Bryan: I recently bought a condo that is still under construction. I have to choose the various finishes, one of which is the bathroom shower. I can either have a tiled shower enclosure or regular tub with a shower head. I personally don’t want a tub because I never use one and would love to just have the shower area. From a resale perspective and using your experience, do you think its better to put in a tub or could I go ahead with the shower? – Karim P., Toronto
Well Karim, that’s a tough question. There’s a market for everything and there are plenty of people just like you who don’t necessarily need or want a tub, and it wouldn’t affect the resale value. The question you want to ask yourself is: how long do you plan to live there? If you’re planning to own the property for 10 to 15 years then it really doesn’t matter, because by that time the bathroom will probably be due for an update anyway. And removing a tub and installing a shower base really isn’t that big of a job. I think in this day and age a lot of people are opting to not have a tub and just have a shower. I think the market is wide and varied enough that this won’t affect your resale value. There will be buyers out there who are looking for the same thing. I’m not a real estate agent, but that’s my personal opinion.
Hi Bryan. My family and I live in a 1-1/2-storey, 1950s house we bought in 2008. On the basement floor, about half a foot away from the exterior wall, there’s a two-by-two foot square that appears to have been repaired with concrete. After we had waterproofing done in May 2014, we had several heavy downpours and I noticed water seeping up through these repaired seams. Since then, though, there has been no water seeping through. I’ve also had the waterproofing company do a test and water did not come through the foundation or through the seams. What could be under this concrete repair? I’ve had some drainage contractors say that it may be a catch basin or an old sump pit that was sealed. I’d like to complete this area of the unfinished basement since we have two young children who need the play space. I appreciate your help. – Gerry Z., Scarborough, Ont.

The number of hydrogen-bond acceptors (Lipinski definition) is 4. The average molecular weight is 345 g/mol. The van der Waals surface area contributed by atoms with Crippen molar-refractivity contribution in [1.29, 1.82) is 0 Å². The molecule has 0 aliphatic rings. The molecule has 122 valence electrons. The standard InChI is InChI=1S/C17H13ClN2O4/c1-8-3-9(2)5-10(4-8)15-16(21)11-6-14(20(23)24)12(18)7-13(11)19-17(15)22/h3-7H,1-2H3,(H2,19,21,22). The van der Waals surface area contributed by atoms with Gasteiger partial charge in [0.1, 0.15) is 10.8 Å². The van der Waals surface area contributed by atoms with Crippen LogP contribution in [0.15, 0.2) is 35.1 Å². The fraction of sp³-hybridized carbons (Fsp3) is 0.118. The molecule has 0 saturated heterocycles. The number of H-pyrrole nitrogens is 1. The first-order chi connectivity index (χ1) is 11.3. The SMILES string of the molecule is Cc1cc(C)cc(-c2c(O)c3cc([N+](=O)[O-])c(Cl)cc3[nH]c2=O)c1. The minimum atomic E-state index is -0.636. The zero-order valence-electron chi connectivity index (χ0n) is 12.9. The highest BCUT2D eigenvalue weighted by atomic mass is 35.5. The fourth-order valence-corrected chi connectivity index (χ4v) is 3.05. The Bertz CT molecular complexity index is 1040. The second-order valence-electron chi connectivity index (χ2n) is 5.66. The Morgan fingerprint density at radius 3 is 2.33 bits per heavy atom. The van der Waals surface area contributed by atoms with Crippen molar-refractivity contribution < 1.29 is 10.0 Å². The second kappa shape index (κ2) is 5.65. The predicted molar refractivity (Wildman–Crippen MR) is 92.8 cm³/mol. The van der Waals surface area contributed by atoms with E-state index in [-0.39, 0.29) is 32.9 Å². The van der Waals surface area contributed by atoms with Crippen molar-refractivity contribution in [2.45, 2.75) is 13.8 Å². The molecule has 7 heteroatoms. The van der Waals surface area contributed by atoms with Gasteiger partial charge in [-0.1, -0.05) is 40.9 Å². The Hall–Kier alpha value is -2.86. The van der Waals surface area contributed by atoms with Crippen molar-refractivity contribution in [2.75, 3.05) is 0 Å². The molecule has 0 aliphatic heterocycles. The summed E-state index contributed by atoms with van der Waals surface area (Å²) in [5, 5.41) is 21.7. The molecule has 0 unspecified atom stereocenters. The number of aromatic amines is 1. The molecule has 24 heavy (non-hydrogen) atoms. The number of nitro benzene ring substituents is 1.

Gerry, that square of concrete could be hiding a chest of hidden treasure! We’ve found all kinds of interesting things under basement slabs, from old dishes to slag from manufacturing plants.
Frankly, a bit of moisture coming up through the seams isn’t a major concern of mine if your basement’s been dry ever since and you haven’t noticed anything else. Typically, with any crack or seam in the concrete, you’ll get a bit of moisture coming through because it’s in direct contact with the soil.
I’m not sure if you’ve put in any new drains or sump pump or bathroom in that basement. It may have been an old floor drain that was removed and patched up. Or it may have just been an area of the concrete that was damaged and repaired. There’s no way to really tell without chipping it up and having a look underneath it. I mean, there are companies that can come in with ground-penetrating radars and all sorts of stuff, but I’m not sure that cost would warrant the investigation and the information you’ll get from it.